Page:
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Issaquah Law Group - Injury Litigation Attorneys

TRUST: Personal injuries are personal. Which is why the attorneys at ILG treat every client and every case differently. Because they are different, and extremely personal. ILG was founded on the principle that strong client relationships are the key to successful legal representation and strong relationships are built on trust. Trust that you will be heard. Trust that you will be protected. Trust that every effort will be made to see justice done in your case. The singular goal of every ILG attorney is to earn and preserve that trust.

EXPERIENCE: ILG attorneys have a broad base of litigation experience to draw on in all Federal and State courts from on-the-ground investigations to Supreme Court appeals and we bring this experience to bear on behalf of our clients in personal injury and wrongful death claims arising out of motor vehicle accidents, bus versus pedestrian accidents, defective and dangerous products, medical malpractice, slip/trip and fall accidents, and catastrophic losses due to fire.

LOCATION: We are located on the Eastside in Issaquah, convenient to Bellevue, Redmond, Kirkland, Renton, Sammamish and North Bend. However, we provide legal services in King County, Pierce County, Snohomish County and throughout the entire state of Washington.

In addition, through The Amateur Law Professor Blog and LinkedIn postings, we share pertinent opinions and decisions of the Washington State Supreme Court, as well as the pertinent opinions and decisions of the Washington State Courts of Appeal so that our clients can be as update to date on cutting legal issues as we are.

WA Supreme Court: Must show unfit parent to terminate parental relationship

In re Welfare of AB

The first step in a termination is proving six factors by clear and cogent evidence under RCW 13.34.180(1):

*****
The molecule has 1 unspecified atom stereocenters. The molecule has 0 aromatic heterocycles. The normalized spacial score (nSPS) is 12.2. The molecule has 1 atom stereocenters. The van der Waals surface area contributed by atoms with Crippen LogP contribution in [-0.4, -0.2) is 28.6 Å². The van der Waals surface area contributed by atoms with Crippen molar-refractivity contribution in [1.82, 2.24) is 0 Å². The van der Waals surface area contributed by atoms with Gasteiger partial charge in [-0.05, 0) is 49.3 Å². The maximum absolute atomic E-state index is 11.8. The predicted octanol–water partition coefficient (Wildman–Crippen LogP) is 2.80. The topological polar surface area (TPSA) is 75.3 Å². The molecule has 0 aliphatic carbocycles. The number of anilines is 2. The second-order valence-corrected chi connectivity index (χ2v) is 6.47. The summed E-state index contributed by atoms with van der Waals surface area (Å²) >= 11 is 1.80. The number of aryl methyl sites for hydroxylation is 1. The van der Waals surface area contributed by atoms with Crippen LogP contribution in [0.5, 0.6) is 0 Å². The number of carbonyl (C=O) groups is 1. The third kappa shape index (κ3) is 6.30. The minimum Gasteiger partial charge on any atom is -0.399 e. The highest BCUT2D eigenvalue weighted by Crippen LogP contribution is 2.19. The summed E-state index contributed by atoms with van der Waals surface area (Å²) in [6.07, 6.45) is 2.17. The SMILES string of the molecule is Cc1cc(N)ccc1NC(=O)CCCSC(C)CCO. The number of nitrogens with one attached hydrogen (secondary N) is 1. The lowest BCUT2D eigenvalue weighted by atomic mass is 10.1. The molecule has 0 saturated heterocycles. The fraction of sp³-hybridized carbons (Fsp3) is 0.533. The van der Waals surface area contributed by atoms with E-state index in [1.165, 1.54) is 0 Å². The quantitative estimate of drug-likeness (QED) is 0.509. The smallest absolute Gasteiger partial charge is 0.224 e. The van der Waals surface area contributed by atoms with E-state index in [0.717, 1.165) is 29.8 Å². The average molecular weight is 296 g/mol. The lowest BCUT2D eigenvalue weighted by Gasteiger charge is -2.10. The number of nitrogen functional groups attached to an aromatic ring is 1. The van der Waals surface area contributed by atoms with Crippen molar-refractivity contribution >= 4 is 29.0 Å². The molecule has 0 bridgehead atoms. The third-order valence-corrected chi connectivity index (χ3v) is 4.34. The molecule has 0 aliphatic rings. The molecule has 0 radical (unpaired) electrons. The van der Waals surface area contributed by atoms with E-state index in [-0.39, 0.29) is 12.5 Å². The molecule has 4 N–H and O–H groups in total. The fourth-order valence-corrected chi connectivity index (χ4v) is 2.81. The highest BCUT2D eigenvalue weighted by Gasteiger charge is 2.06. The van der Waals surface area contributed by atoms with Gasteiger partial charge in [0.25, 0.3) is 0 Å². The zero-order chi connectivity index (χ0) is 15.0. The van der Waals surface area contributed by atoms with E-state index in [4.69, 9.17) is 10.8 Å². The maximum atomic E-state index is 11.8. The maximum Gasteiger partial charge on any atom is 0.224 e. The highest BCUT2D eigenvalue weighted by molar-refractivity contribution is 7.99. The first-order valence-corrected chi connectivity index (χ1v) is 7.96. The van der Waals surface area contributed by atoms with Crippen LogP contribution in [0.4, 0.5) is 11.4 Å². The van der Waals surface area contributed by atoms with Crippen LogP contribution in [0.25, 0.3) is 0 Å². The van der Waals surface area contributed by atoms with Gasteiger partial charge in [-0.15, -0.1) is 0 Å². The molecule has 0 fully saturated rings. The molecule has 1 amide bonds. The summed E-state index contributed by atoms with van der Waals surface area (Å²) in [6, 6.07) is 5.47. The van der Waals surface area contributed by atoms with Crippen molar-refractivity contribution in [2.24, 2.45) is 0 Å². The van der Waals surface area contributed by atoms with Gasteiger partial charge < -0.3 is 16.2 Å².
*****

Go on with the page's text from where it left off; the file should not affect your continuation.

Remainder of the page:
(a) That the child has been found to be a dependent child;

(b) That the court has entered a dispositonal order pursuant to RCW 13.34.130;

(c) That the child has been removed or will, at the time of the hearing, have been removed from the custody of the parent for a period of at least six months pursuant to a finding of dependency;

(d) That the services ordered under RCW 13.34.136 have been expressly and understandably offered or provided and all necessary services, reasonably available, capable of correcting the parental deficiencies within the foreseeable future have been expressly and understandably offered or provided;

(e) That there is little likelihood that conditions will be remedied so that the child can be returned to the parent in the future . . . . ; [and]

(f) That the continuation of the parent and child relationship clearly diminishes the child's prospects for early integration in to a stable and permanent home.

So that analysis is step 1. Step 2 involves looking for the best interests of the child from a preponderance. The trial court issued a general finding on RCW 13.34.180(1), and findings in its order that "parroted" the language of sections (d) and (e). Nowhere did it find that Salas, the parent of A.B., was unfit [ed. - which, from the statute, doesn't appear to be a requirement...unless you tie it to (e)...ahhh, nevermind, the unfit parent at the time of the hearing comes from Santosky v. Kramer, 455 U.S. 745, 760, 102 S. Ct. 1388, 71 L. Ed. 2d 599 (1982).]

So, given my little editors note above, that alone is reason to reverse. Can't go against a Supreme Court mandate in terms of those parental rights.





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